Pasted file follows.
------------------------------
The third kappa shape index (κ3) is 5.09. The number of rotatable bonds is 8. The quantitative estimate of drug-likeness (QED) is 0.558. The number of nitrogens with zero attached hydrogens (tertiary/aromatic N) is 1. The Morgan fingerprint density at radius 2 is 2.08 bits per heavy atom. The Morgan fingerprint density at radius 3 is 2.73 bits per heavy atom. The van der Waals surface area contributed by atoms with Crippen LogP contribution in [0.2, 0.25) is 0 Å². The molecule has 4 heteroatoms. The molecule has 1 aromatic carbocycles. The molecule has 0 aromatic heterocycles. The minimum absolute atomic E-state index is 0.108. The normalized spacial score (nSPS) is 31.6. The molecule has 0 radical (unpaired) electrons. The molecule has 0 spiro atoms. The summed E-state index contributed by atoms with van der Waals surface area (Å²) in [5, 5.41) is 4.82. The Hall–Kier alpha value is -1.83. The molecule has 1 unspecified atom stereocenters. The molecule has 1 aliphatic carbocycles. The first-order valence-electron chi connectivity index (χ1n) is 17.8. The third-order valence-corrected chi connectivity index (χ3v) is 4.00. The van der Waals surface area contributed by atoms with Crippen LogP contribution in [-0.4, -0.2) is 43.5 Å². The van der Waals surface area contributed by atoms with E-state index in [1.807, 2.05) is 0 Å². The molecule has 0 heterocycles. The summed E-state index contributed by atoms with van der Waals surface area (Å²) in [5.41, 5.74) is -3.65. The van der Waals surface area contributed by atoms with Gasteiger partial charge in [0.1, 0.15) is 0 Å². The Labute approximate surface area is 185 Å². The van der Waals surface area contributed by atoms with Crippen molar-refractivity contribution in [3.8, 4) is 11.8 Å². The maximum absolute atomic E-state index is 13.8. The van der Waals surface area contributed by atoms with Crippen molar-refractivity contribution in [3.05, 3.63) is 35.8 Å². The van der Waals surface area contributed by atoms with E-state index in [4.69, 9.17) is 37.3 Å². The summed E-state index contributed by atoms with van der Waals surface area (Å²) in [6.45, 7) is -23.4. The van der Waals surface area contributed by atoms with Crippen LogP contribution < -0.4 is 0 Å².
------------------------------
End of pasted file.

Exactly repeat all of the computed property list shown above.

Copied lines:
The third kappa shape index (κ3) is 5.09. The number of rotatable bonds is 8. The quantitative estimate of drug-likeness (QED) is 0.558. The number of nitrogens with zero attached hydrogens (tertiary/aromatic N) is 1. The Morgan fingerprint density at radius 2 is 2.08 bits per heavy atom. The Morgan fingerprint density at radius 3 is 2.73 bits per heavy atom. The van der Waals surface area contributed by atoms with Crippen LogP contribution in [0.2, 0.25) is 0 Å². The molecule has 4 heteroatoms. The molecule has 1 aromatic carbocycles. The molecule has 0 aromatic heterocycles. The minimum absolute atomic E-state index is 0.108. The normalized spacial score (nSPS) is 31.6. The molecule has 0 radical (unpaired) electrons. The molecule has 0 spiro atoms. The summed E-state index contributed by atoms with van der Waals surface area (Å²) in [5, 5.41) is 4.82. The Hall–Kier alpha value is -1.83. The molecule has 1 unspecified atom stereocenters. The molecule has 1 aliphatic carbocycles. The first-order valence-electron chi connectivity index (χ1n) is 17.8. The third-order valence-corrected chi connectivity index (χ3v) is 4.00. The van der Waals surface area contributed by atoms with Crippen LogP contribution in [-0.4, -0.2) is 43.5 Å². The van der Waals surface area contributed by atoms with E-state index in [1.807, 2.05) is 0 Å². The molecule has 0 heterocycles. The summed E-state index contributed by atoms with van der Waals surface area (Å²) in [5.41, 5.74) is -3.65. The van der Waals surface area contributed by atoms with Gasteiger partial charge in [0.1, 0.15) is 0 Å². The Labute approximate surface area is 185 Å². The van der Waals surface area contributed by atoms with Crippen molar-refractivity contribution in [3.8, 4) is 11.8 Å². The maximum absolute atomic E-state index is 13.8. The van der Waals surface area contributed by atoms with Crippen molar-refractivity contribution in [3.05, 3.63) is 35.8 Å². The van der Waals surface area contributed by atoms with E-state index in [4.69, 9.17) is 37.3 Å². The summed E-state index contributed by atoms with van der Waals surface area (Å²) in [6.45, 7) is -23.4. The van der Waals surface area contributed by atoms with Crippen LogP contribution < -0.4 is 0 Å².